“The most powerful thing anyone can say to us is what we say to ourselves.”— Christine D’Ercole
Sigh. Honestly, I did not want to get vulnerable this week in a blog post.
But here I am, exposing it all, peeling layers of my skin back again. It has been heavy on my heart so it’s time that I become more transparent about it.
The topic of my weight has always been an uncomfortable one for me. I have a long, deep-rooted history of not loving my body. As far as I can remember, I have always felt “fat.” Growing up, I was a chunky baby. So much so, that my nickname was Baby Huey. I remember at the age of 8, I asked my mother why my stomach wasn’t flat like Britney Spears (thank you, Hit Me Baby One More Time). When I was 10, I was clothes shopping with my father and was being extremely picky because I felt uncomfortable in my own skin and did not like how the clothes looked on my body. Out of frustration, he picked up a size 16 in Women’s and asked if I thought this would fit me. Please know that my father is an amazing one, but he is also very impatient and blunt. When I was 12 years old, I introduced myself to a diet and exercised after every meal (I know, unhealthy). When I was 14 years old, one of my aunts told me I should do more sit-ups because I have too many rolls…while sitting down?? Right. I could go on and one, so many examples.
I was always a curvier girl.
Always bigger than my friends. Always longing to be smaller. Throughout the years, my weight yo-yoed. I always seem to find myself right where I started- attempting to lose more weight or be more toned. And now, here I am at about 5 months postpartum, and I am the biggest I’ve ever been. What the hell was I complaining about before?!
Admittedly, I did not gain as much weight during my pregnancy as I thought. I was so sure that I would balloon like a blowfish. But no; I ended my pregnancy at a solid 27 lbs. The first few weeks of postpartum, the weight seemed to melt off easily. I was back down to my pre-pregnancy weight at 6 weeks postpartum. Then the holidays happened. For the past few months, I cannot seem to shake off the extra 8-10 lbs. that I carry. And I know what you are thinking, “You’re only about 10 lbs. away from your pre-pregnancy weight.” But after giving birth, my body is not quite the same. Nothing seems to sit how it used to if you know what I’m saying. I feel incredibly soft and squishy and honestly, unattractive. I yearn for my pre-pregnancy body. I try to eat right and go to the gym. Some weeks, I’m successful. Other weeks, not so much. Between working full-time from home in a demanding HR position while caring for my daughter, and blogging on the side, every minute of the day seems to be accounted for. I try to schedule as much me-time as possible, but I often find myself taking shortcuts to nurture myself.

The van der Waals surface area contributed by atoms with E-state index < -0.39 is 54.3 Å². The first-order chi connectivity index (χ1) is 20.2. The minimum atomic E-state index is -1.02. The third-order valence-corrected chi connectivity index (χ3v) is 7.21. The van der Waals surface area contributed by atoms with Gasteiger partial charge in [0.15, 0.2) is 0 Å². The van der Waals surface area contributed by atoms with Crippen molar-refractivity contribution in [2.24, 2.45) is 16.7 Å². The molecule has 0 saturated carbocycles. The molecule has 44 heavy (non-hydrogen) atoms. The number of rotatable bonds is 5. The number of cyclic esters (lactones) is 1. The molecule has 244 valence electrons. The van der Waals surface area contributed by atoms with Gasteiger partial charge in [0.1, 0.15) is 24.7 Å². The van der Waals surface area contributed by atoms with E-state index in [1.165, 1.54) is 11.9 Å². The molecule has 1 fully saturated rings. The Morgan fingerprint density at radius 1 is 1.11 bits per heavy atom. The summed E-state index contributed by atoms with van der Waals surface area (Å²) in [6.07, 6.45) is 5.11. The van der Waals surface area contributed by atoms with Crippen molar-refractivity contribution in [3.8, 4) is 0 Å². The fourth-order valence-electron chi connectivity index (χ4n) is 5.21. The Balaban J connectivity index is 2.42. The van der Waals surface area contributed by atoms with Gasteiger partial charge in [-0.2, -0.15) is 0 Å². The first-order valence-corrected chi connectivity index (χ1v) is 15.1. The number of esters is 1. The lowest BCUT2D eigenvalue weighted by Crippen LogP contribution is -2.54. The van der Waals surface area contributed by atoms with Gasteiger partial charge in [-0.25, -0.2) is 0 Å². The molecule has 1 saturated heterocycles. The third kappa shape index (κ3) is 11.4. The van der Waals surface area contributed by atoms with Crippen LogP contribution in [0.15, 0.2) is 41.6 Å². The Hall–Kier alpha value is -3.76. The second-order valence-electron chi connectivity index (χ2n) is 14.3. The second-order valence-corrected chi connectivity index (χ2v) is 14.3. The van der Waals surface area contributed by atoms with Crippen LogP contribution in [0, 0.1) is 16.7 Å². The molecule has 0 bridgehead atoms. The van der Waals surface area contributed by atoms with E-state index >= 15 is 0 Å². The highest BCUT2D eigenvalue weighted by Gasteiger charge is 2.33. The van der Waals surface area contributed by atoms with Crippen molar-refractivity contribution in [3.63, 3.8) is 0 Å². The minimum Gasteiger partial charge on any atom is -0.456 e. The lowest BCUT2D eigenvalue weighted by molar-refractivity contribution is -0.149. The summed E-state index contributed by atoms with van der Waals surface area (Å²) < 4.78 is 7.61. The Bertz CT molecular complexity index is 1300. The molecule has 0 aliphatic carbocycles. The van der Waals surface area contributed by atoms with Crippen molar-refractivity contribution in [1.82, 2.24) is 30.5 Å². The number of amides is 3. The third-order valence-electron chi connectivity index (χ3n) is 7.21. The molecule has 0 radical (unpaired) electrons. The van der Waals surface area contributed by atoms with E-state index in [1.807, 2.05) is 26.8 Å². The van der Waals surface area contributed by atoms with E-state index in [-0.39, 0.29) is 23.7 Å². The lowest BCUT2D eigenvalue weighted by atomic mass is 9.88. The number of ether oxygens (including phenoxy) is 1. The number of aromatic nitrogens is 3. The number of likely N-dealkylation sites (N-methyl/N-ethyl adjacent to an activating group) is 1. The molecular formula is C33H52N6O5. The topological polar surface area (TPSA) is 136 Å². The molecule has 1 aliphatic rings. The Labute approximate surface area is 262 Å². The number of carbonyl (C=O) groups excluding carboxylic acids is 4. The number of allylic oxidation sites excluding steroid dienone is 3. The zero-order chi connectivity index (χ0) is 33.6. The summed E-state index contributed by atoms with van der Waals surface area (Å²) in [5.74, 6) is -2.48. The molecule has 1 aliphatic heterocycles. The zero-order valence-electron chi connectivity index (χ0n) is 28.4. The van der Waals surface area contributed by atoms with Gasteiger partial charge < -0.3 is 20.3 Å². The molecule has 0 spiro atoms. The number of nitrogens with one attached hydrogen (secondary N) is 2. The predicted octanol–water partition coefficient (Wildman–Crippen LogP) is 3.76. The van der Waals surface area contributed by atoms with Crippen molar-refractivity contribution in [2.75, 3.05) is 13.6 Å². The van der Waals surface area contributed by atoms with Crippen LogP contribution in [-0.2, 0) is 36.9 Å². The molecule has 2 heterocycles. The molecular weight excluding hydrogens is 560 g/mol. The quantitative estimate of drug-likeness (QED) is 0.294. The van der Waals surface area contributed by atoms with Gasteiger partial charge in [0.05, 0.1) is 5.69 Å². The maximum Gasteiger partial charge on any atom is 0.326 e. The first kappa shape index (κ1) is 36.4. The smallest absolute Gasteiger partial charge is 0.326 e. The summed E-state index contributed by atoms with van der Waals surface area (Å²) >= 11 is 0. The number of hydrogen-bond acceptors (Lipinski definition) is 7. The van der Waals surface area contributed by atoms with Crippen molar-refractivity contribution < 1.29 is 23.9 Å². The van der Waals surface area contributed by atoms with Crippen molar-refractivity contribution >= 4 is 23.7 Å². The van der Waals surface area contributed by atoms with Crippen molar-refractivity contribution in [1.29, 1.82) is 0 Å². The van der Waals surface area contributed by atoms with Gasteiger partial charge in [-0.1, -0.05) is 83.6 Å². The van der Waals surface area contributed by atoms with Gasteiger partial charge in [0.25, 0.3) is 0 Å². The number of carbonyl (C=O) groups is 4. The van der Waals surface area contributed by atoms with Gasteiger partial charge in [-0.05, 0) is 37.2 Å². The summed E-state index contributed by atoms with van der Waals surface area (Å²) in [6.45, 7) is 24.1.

Becoming a mother is such a beautiful experience but I would be lying if I said it doesn’t strip certain parts of yourself away.
You truly become a new version of yourself that appears unrecognizable at times. You are constantly trying to recalibrate, reacquaint, and reinvent, all at the same time. And after a long day, when you’re in the need of a shower and with baby spit up and drool all over your clothes, that is enough to make you feel unattractive. And then you take off your clothes to take a shower, pass by the mirror, and you wonder, will I ever feel like myself again? Will I ever look like myself again? It’s a difficult journey of emotions that require processing at various levels.
I am trying to be more kind to myself. I acknowledge that having this body as a woman is a gift. This body brought life into this world. It endured 9 months of morphing and stretching to become a cozy little home for a human that I was literally creating in my body. How amazing is that?
Some days I feel REALLY good in my own skin, so much that I think to myself, “Wow, I look amazing after having a child.” And then there are times when I want to avoid a mirror altogether. My quest for loving my body is a work in progress. I AM a work in progress. I am actively rewiring my self-image. I am raising a daughter who will unintentionally mimic my actions and reflect my perspectives and views. My daughter will learn about self-love based on examples of how I love myself. And because of this, it is necessary for me to learn to love my body again. I’m breaking generational curses, erasing past traumas, and creating a new cycle of love and acceptance, for her.
To all the women reading this, you are beautiful.
Whether big or small, still beautiful. That number on the scale is not a rating of your worth. To my mommas out there, you are still attractive and desirable. It’s okay if your body does not look the same. Let go of that pressure because I can almost guarantee that it is self-inflicted…I speak from experience. Sending love to you all ❤
Although this blog post is mostly geared towards women, gentleman, feel free to chime in! To all my readers, do you struggle with your self-image because of weight? What are some ways you combat these negative feelings? I would love to hear from you all!
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